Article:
Objectives: Early-life disadvantage (ELD) relates to lower late-life cognition. However, personality factors, including having an internal locus of control (LOC) or a conscientious personality, relate to resilience and effective stress coping. We explore whether personality factors convey resilience against the negative effects of ELD on cognition, by gender, in Mexico.
Methods: Using the 2015 Mexican Health and Aging Study, we estimated expected cognition using multiple ELD markers to identify a subsample in the lowest quartile of expected cognition given ELD (n = 2,086). In this subsample, we estimated cross-sectional associations between personality and having above-median observed cognitive ability (n = 522) using logistic regression.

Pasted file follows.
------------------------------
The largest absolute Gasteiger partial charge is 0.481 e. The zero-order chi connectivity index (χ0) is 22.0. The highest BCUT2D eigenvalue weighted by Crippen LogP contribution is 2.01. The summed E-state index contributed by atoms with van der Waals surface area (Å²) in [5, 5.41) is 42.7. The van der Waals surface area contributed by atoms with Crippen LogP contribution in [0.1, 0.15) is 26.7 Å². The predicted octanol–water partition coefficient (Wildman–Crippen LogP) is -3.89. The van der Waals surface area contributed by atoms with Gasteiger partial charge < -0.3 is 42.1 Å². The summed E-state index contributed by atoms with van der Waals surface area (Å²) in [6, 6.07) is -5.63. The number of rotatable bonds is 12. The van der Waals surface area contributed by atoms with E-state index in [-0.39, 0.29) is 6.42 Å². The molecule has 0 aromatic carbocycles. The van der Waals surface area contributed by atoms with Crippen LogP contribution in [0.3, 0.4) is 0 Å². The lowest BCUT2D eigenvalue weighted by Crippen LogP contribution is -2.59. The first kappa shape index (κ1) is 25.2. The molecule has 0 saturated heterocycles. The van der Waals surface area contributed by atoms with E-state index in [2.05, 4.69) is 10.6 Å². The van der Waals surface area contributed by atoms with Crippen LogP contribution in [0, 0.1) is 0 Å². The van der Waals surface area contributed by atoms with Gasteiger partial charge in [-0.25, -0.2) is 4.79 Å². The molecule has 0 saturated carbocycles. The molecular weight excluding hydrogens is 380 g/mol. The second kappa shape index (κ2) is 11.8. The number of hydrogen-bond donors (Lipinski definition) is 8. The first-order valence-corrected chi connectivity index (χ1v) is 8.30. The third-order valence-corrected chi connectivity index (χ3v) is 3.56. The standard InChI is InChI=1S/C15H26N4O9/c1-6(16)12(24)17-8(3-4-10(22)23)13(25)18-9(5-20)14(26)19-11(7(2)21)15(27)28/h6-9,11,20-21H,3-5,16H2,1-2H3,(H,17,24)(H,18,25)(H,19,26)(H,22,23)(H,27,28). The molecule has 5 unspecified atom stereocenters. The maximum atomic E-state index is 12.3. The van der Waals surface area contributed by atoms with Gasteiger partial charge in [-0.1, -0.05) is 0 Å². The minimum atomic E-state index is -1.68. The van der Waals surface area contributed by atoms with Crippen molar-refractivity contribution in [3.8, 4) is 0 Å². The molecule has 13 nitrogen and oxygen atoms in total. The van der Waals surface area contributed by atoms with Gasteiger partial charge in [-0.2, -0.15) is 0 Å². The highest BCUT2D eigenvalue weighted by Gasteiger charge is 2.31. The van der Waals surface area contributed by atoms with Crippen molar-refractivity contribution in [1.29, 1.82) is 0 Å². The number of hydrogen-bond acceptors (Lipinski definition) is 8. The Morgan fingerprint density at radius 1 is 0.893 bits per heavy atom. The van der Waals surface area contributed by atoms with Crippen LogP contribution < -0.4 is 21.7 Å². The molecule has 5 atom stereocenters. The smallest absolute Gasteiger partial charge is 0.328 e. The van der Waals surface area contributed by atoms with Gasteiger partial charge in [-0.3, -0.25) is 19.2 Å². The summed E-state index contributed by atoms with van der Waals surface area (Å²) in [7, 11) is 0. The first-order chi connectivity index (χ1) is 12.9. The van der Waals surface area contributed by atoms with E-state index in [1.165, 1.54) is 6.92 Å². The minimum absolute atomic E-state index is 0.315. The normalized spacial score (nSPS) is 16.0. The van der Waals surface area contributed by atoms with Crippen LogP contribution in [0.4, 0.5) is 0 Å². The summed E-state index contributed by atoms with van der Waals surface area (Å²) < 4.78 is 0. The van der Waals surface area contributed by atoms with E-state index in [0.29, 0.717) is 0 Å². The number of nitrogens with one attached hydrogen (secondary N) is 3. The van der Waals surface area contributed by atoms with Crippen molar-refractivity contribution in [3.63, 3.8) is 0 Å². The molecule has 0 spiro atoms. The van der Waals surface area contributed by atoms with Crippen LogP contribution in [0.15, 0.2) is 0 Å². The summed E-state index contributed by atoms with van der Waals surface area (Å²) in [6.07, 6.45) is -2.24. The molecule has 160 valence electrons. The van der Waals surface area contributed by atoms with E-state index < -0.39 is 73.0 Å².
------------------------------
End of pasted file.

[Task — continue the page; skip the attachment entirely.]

Results: Among those in the lowest quartile of expected cognition, a more internal LOC (β = 0.32 [men] and β = 0.44 [women]) and conscientious personality (β = 0.39 [men] and β = 0.17 [women]) were significantly associated with having above-median cognitive ability in models adjusted for demographic confounders. Larger benefits of conscientiousness were observed for men than women. Associations between personality and having above-median cognitive ability remained statistically significant after further adjustment for health, stress, and cognitive stimulation variables, regardless of gender.
Discussion: Personality factors may convey resilience among individuals who experienced ELD, potentially breaking the link between ELD and worse late-life cognition. Structural factors and gender roles may affect how much women benefit from personality factors.
Saenz, J. L., Milani, S. A., & Mejía-Arango, S. (2023). Gender, Personality, and Cognitive Resilience Against Early-Life Disadvantage. The Journals of Gerontology: Series B, 78(5), 913-924. https://doi.org/10.1093/geronb/gbad017
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The Journals of Gerontology: Series B